Metabolic Aspects of Shivering Thermogenesis in Passerines during Winter

Publication Type:Journal Article
Year of Publication:1992
Authors:Dawson, WR, Carey, C, Hof, TJVan't
Journal:Ornis Scandinavica
Date Published:1992
ISBN Number:00305693
Keywords:Astragalinus tristis, Carduelis, Carduelis carduelis, Carduelis tristis, Fringillidae, Spinus, Spinus tristis
Abstract:Various passerines enhance their cold resistance in winter through a form of metabolic acclimatization. This involves an improved ability to sustain elevated rates of regulatory thermogenesis, primarily through shivering. This muscular activity depends principally on catabolism of fatty acids. Significantly, establishment and daily replenishment of substantial fat reserves are associated with winter acclimatization in many passerines. This acclimatization also appears linked with winter increases in the activities of certain catabolic enzymes in skeletal muscle, notably β-hydroxyacyl Co-A dehydrogenase and phosphofructokinase. The factors that initiate and regulate winter acclimatization in passerines are poorly understood. The metabolic character of this form of adjustment, which certainly involves processes affecting deposition, mobilization, and use of energy substrates assures that an array of hormones will be involved. We review several possible candidates, emphasizing glucagon, corticosterone, and the thyroid hormones. Recent studies indicate seasonal variation in levels of thyroid hormones, but not of corticosterone in free-living individuals of the American Goldfinch Carduelis tristis, a prominent species in studies of passerine winter acclimatization.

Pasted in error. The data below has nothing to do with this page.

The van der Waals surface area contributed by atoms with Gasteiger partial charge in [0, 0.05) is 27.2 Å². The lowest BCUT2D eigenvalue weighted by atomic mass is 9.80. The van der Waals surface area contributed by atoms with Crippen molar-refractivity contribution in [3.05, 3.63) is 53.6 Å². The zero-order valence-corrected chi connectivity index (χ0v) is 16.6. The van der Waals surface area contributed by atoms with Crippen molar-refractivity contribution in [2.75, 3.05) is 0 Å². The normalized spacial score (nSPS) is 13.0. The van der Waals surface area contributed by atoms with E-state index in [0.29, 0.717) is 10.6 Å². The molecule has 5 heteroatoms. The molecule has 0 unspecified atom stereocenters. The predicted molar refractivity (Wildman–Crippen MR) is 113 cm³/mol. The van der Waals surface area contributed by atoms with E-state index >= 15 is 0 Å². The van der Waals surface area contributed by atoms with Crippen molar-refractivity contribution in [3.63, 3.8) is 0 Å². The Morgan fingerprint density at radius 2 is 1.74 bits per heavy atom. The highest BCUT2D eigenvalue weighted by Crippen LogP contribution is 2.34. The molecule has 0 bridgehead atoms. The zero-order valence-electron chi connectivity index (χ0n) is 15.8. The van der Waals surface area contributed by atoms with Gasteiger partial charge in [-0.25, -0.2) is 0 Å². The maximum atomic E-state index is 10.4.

Short Title:Ornis Scandinavica
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